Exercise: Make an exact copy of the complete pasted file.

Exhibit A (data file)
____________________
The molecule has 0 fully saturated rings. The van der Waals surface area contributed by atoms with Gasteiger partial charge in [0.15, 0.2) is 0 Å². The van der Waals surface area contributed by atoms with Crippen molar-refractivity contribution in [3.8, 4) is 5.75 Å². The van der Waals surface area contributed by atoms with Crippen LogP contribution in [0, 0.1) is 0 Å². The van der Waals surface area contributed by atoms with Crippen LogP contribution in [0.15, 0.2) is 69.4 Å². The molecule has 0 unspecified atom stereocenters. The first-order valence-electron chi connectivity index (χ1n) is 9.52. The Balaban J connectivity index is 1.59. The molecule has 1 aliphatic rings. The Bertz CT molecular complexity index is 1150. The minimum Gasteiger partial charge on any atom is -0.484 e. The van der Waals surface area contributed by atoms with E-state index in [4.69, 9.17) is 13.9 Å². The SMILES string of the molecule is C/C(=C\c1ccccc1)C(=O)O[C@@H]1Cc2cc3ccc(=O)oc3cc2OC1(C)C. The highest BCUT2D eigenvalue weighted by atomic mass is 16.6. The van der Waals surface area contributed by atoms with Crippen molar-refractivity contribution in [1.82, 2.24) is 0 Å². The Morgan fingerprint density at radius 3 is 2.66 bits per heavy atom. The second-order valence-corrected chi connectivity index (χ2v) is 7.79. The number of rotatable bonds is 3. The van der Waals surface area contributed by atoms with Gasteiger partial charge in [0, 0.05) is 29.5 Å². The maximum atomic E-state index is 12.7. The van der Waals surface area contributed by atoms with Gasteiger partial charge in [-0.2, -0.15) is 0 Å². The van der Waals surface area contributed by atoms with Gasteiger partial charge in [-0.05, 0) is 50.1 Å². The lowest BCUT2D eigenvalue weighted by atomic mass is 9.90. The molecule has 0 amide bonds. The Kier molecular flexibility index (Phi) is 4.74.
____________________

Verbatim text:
The molecule has 0 fully saturated rings. The van der Waals surface area contributed by atoms with Gasteiger partial charge in [0.15, 0.2) is 0 Å². The van der Waals surface area contributed by atoms with Crippen molar-refractivity contribution in [3.8, 4) is 5.75 Å². The van der Waals surface area contributed by atoms with Crippen LogP contribution in [0, 0.1) is 0 Å². The van der Waals surface area contributed by atoms with Crippen LogP contribution in [0.15, 0.2) is 69.4 Å². The molecule has 0 unspecified atom stereocenters. The first-order valence-electron chi connectivity index (χ1n) is 9.52. The Balaban J connectivity index is 1.59. The molecule has 1 aliphatic rings. The Bertz CT molecular complexity index is 1150. The minimum Gasteiger partial charge on any atom is -0.484 e. The van der Waals surface area contributed by atoms with E-state index in [4.69, 9.17) is 13.9 Å². The SMILES string of the molecule is C/C(=C\c1ccccc1)C(=O)O[C@@H]1Cc2cc3ccc(=O)oc3cc2OC1(C)C. The highest BCUT2D eigenvalue weighted by atomic mass is 16.6. The van der Waals surface area contributed by atoms with Crippen molar-refractivity contribution in [1.82, 2.24) is 0 Å². The Morgan fingerprint density at radius 3 is 2.66 bits per heavy atom. The second-order valence-corrected chi connectivity index (χ2v) is 7.79. The number of rotatable bonds is 3. The van der Waals surface area contributed by atoms with Gasteiger partial charge in [0, 0.05) is 29.5 Å². The maximum atomic E-state index is 12.7. The van der Waals surface area contributed by atoms with Gasteiger partial charge in [-0.2, -0.15) is 0 Å². The van der Waals surface area contributed by atoms with Gasteiger partial charge in [-0.05, 0) is 50.1 Å². The lowest BCUT2D eigenvalue weighted by atomic mass is 9.90. The molecule has 0 amide bonds. The Kier molecular flexibility index (Phi) is 4.74.